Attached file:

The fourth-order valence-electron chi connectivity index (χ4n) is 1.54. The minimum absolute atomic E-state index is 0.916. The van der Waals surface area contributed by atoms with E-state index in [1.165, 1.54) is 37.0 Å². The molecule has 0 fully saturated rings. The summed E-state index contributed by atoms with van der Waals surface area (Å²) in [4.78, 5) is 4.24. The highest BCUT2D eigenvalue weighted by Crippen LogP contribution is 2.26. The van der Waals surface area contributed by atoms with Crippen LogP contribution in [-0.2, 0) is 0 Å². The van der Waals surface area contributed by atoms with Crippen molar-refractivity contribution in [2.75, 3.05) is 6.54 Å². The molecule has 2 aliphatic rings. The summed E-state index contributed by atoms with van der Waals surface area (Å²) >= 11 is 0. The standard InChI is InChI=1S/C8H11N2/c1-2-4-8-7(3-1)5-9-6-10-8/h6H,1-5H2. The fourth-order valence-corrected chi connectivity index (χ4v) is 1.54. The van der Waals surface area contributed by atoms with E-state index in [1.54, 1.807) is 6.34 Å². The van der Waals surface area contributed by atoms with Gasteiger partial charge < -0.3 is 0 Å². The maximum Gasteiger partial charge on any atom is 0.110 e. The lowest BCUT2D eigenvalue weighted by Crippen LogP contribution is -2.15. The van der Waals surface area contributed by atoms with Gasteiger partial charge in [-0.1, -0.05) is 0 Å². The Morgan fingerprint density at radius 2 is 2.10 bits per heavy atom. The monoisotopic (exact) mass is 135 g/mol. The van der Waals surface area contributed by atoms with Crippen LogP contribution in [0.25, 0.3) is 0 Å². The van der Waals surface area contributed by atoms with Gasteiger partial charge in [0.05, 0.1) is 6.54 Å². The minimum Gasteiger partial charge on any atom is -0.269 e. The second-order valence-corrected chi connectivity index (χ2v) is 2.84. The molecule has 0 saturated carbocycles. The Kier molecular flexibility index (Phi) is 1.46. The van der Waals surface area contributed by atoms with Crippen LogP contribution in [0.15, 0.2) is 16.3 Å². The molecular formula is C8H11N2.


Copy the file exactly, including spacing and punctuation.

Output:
The fourth-order valence-electron chi connectivity index (χ4n) is 1.54. The minimum absolute atomic E-state index is 0.916. The van der Waals surface area contributed by atoms with E-state index in [1.165, 1.54) is 37.0 Å². The molecule has 0 fully saturated rings. The summed E-state index contributed by atoms with van der Waals surface area (Å²) in [4.78, 5) is 4.24. The highest BCUT2D eigenvalue weighted by Crippen LogP contribution is 2.26. The van der Waals surface area contributed by atoms with Crippen LogP contribution in [-0.2, 0) is 0 Å². The van der Waals surface area contributed by atoms with Crippen molar-refractivity contribution in [2.75, 3.05) is 6.54 Å². The molecule has 2 aliphatic rings. The summed E-state index contributed by atoms with van der Waals surface area (Å²) >= 11 is 0. The standard InChI is InChI=1S/C8H11N2/c1-2-4-8-7(3-1)5-9-6-10-8/h6H,1-5H2. The fourth-order valence-corrected chi connectivity index (χ4v) is 1.54. The van der Waals surface area contributed by atoms with E-state index in [1.54, 1.807) is 6.34 Å². The van der Waals surface area contributed by atoms with Gasteiger partial charge < -0.3 is 0 Å². The maximum Gasteiger partial charge on any atom is 0.110 e. The lowest BCUT2D eigenvalue weighted by Crippen LogP contribution is -2.15. The van der Waals surface area contributed by atoms with Gasteiger partial charge in [-0.1, -0.05) is 0 Å². The Morgan fingerprint density at radius 2 is 2.10 bits per heavy atom. The monoisotopic (exact) mass is 135 g/mol. The van der Waals surface area contributed by atoms with Crippen LogP contribution in [0.25, 0.3) is 0 Å². The van der Waals surface area contributed by atoms with Gasteiger partial charge in [0.05, 0.1) is 6.54 Å². The minimum Gasteiger partial charge on any atom is -0.269 e. The second-order valence-corrected chi connectivity index (χ2v) is 2.84. The molecule has 0 saturated carbocycles. The Kier molecular flexibility index (Phi) is 1.46. The van der Waals surface area contributed by atoms with Crippen LogP contribution in [0.15, 0.2) is 16.3 Å². The molecular formula is C8H11N2.